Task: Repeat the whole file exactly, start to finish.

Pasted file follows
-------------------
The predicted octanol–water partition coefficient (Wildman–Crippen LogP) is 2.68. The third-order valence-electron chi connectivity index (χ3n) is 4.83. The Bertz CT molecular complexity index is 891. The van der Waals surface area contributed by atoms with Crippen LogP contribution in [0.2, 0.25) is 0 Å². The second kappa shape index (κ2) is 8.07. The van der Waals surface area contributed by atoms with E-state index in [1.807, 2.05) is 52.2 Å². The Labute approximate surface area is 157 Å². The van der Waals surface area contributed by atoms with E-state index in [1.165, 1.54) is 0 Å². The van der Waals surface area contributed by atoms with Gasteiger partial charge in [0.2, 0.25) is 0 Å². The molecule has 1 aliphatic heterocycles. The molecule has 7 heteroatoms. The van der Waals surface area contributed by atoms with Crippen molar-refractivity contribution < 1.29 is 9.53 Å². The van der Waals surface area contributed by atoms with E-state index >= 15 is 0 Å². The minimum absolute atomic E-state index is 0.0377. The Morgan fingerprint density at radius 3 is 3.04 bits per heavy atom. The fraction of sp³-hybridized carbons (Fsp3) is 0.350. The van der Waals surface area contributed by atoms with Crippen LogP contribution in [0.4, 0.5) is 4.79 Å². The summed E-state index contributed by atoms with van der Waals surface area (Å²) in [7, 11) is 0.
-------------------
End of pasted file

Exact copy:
The predicted octanol–water partition coefficient (Wildman–Crippen LogP) is 2.68. The third-order valence-electron chi connectivity index (χ3n) is 4.83. The Bertz CT molecular complexity index is 891. The van der Waals surface area contributed by atoms with Crippen LogP contribution in [0.2, 0.25) is 0 Å². The second kappa shape index (κ2) is 8.07. The van der Waals surface area contributed by atoms with E-state index in [1.807, 2.05) is 52.2 Å². The Labute approximate surface area is 157 Å². The van der Waals surface area contributed by atoms with E-state index in [1.165, 1.54) is 0 Å². The van der Waals surface area contributed by atoms with Gasteiger partial charge in [0.2, 0.25) is 0 Å². The molecule has 1 aliphatic heterocycles. The molecule has 7 heteroatoms. The van der Waals surface area contributed by atoms with Crippen molar-refractivity contribution < 1.29 is 9.53 Å². The van der Waals surface area contributed by atoms with E-state index >= 15 is 0 Å². The minimum absolute atomic E-state index is 0.0377. The Morgan fingerprint density at radius 3 is 3.04 bits per heavy atom. The fraction of sp³-hybridized carbons (Fsp3) is 0.350. The van der Waals surface area contributed by atoms with Crippen LogP contribution in [0.4, 0.5) is 4.79 Å². The summed E-state index contributed by atoms with van der Waals surface area (Å²) in [7, 11) is 0.